SP8 Introducing a ward-based pharmacy technician to support the administration of paediatric medicines: an evaluation of parent and staff perspectives

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Abstract

Aim

To determine the impact of replacing a nurse with a ward-based pharmacy technician as the second checker, in the process of administering medicines to children in hospital by exploring the views and experiences of parents and staff involved in the change in practice.

Method

Having undertaken additional in-house training, a pharmacy technician replaced the second nurse on medication ward rounds (second checker) for 10 months over two wards. This took place on a neuro-medical ward and a medical specialty ward. The pharmacy technician undertook roles relating to medicines administration, including: attending day time medicine administration rounds; checking accuracy and appropriateness of prescriptions; preparing/administering prescribed medicines; independently undertaking dosage calculations; recording the administration of medicines. Using their specialist knowledge and skills, the role aimed to improve medicines optimisation for patients and their families during their inpatient stay.

Method

Research staff conducted semi-structured qualitative interviews with parents of patients who were administered medicines during the study period (n=12) and with staff involved with the change in practice, as well as an interview with the pharmacy technician themselves after leaving each ward. Families were recruited from the two wards. Semi-structured interviews with staff (n=14) gathered data on the perspectives and experiences of the contribution of the ward-based pharmacy technician across two wards. An exploratory approach was taken using Thematic Analysis.1 Interviews were transcribed verbatim and anonymised. The research team familiarised themselves with transcripts by reading in full and generating initial codes using text from the data. Themes were generated and discussed between the team to produce an overall story of the analysis. Interviews were conducted over a 4 month period.

Results

Parents discussed the importance of communication about their child’s medicines in hospital. Some parents were aware of the pharmacy technician’s role as second checker. Parents recognised the benefits of the technician’s background and expertise, and their contribution to the ward team.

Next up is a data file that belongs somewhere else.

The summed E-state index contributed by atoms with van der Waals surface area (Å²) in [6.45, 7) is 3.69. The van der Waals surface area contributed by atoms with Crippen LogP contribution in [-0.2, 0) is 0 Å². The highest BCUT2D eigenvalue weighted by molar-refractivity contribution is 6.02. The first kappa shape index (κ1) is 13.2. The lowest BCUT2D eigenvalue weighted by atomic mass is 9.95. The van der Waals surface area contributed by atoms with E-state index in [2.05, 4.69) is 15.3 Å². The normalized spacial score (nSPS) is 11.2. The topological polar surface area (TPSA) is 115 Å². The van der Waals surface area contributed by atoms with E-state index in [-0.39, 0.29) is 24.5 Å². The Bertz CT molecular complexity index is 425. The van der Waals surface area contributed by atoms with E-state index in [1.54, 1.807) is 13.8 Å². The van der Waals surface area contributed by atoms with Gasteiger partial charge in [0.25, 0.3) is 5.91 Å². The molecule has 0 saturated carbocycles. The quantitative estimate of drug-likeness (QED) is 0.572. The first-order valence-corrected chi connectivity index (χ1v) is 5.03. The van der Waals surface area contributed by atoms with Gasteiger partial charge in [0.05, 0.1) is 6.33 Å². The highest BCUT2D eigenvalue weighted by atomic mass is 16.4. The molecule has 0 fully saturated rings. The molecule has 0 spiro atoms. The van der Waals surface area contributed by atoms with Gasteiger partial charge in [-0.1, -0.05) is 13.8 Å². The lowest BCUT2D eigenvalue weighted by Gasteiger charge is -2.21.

Results

Fourteen staff interviews were conducted including the ward based pharmacy technician (after leaving each ward), the Chief Pharmacist, the Director of Nursing, a Ward Manager, Nursing and Pharmacy staff. Staff commented how the pharmacy technician provided a link between the Pharmacy and Nursing teams, alleviating nurses of administration duties and allowing them to spend more time with patients. The role was also seen as educational allowing for nurses to refresh their knowledge on medication storage procedures and alternative methods of administration.

Conclusion

To the research team’s knowledge, this is the first study of its kind to assess the potential benefits of introducing a ward-based pharmacy technician as a second checker. This novel role extension releases nursing staff time to undertake more patient-centred nursing duties. In addition, the specialist knowledge of the pharmacy technician at the point of medicine administration had a positive impact on medicines optimisation for children in hospital, providing more effective administration of medicines and contributing to wider patient safety in paediatric settings. Although further evaluation is required, our findings indicate that parental and staff support the future development of this service.

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